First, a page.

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What's new in our neighborhood? Just take a look below! UPDATED: 23 SEP 2013
Part of this years Convention is going to be the going away of CMSgt Kenneth A. Williams. Please join us as we say, "Good-bye" to our Superintendent:
Chief Williams' Retirement
Luncheon Social (15 Oct 13, Tuesday):
Retirement Ceremony (18 Oct 13, Friday):
The time has come once again for all Master Military training Instructors "Blue Ropes" past and present, active duty, reserve, guard, or retired to come together on the evening of 18 Oct to celebrate the 38th Annual Blue Rope Ball.
The committee is looking forward to maximum participation...thank you in advance and please RSVP NLT 7 Oct to the email listed on invitation (attachment).
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MTI SOCIAL MEDIA SITES
Connect to current and former MTIs
We are only a "click" away!
About the Original MTI Yahoo Chat Group
It has been my experience that this message board was and is a special place for free and open discussion. Members are free to enter into whatever conversations are taking place, and either post their comments, or not, as they choose. In the past there have been discussions covering many different subjects including drill and ceremonies, wear of the AF uniform, BMT curriculum, proper length of a step while marching, even some political banter prior to the election. Together, we have laughed at some of the things posted, mourned the loss of our brother members even when we had never met them, and offered prayer for those of us who have had or are now suffering a personal crises. As individuals we are a very diverse group but with one commonality that sets us apart from every other person on earth—we are Military Training Instructors.
There is no past tense here, only veteran instructors and active duty instructors exist in the very special world of MTI's. I can think of no other group of individuals who would recognize what special qualities are needed to be a MTI, it is one thing that you just "had to be there" to understand. Some of us served one tour as a MTI, while others may have spent several tours and worked in different capacities. Our membership spans the spectrum from Airman to General Officer. We have individuals who have served or are serving as Street Instructors, Team Leaders, Section Supervisors, Training Superintendents, First Sergeants, and Commanders. Our group can claim members who are currently from many different walks of life: active duty military, lawyer, physical therapist, diplomat, writer, private investigator, commercial fisherman, big game processor, motorcycle mechanic, computer repairman, salesmen, preacher, school teacher, law enforcement officer, civil servant, retiree, and the list goes on and on. But in our differences there remains that common bond that draws us all together just like family—we are all TI's. It is both an honor and a privilege for me to be a part of this special group.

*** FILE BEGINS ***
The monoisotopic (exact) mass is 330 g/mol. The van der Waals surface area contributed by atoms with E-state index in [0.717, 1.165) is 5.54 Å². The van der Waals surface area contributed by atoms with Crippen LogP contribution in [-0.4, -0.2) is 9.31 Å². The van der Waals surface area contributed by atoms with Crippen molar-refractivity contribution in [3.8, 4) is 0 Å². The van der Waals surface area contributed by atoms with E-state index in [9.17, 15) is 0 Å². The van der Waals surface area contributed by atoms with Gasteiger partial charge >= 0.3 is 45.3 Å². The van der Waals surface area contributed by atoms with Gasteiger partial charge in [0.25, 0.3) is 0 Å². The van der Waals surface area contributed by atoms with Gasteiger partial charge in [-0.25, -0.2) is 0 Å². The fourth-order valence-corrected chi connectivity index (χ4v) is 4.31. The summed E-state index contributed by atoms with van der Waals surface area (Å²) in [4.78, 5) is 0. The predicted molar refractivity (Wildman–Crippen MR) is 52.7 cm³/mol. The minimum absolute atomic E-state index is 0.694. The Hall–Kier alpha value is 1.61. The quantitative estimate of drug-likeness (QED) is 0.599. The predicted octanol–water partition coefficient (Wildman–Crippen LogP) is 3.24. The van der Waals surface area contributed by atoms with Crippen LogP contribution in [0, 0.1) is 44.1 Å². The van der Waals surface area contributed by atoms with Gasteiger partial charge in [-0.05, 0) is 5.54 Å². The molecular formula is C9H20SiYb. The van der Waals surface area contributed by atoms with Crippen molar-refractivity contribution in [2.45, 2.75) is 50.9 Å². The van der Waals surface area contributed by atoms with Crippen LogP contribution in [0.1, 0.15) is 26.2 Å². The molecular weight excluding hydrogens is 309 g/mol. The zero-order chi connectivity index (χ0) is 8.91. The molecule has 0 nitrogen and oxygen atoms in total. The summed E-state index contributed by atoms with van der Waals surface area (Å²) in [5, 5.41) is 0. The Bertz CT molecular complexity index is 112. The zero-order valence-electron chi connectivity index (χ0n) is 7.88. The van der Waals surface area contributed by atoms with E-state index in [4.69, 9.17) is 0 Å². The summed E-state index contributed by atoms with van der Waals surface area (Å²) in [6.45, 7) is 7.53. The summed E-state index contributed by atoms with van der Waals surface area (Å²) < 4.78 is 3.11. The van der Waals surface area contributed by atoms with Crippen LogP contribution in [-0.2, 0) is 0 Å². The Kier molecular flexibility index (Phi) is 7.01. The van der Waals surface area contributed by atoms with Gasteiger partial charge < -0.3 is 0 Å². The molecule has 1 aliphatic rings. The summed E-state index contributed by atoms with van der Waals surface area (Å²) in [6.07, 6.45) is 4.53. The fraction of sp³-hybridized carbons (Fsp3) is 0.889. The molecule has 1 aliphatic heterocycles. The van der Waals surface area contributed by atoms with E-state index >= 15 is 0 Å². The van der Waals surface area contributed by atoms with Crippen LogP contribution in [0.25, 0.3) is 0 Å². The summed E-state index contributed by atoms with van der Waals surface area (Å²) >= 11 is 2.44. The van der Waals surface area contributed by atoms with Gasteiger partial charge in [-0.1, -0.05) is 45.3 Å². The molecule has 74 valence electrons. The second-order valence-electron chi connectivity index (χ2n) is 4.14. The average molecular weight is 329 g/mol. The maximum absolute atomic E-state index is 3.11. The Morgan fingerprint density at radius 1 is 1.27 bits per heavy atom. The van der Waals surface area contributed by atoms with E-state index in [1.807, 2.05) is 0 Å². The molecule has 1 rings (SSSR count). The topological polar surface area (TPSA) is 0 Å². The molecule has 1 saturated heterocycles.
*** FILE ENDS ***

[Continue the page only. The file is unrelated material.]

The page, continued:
This message board is fun! That's its purpose. There is an extensive amount of good natured kidding that goes on among us, and many of us have ventured into some heated discussions over a variety of subjects. We have all demonstrated that we have a very good sense of humor, a sharp wit, and the ability to take as well as give. I sincerely hope that it continues to be that way. I would hate to see any of the things that make us such a unique group go away. Things like, mustard bottles, pool parties, Aide-de-Camps, big bottles of CR, humorous signatures, baked goods, length of steps, cadence, command voice competition, and Mexican food all contribute to the fun and enjoyment of each others company. While all is fair in love and this message board, I try not to be too caustic in my remarks out of the deep respect that I have for each and every member. But that's just me, it's the way I am. We have all aspired to, and accomplished or are accomplishing, many different things, and life can be tough at times. It is a comfort to know that we all can come to this board and share, or lurk as we see fit and still remain welcome asa brother or sister MTI.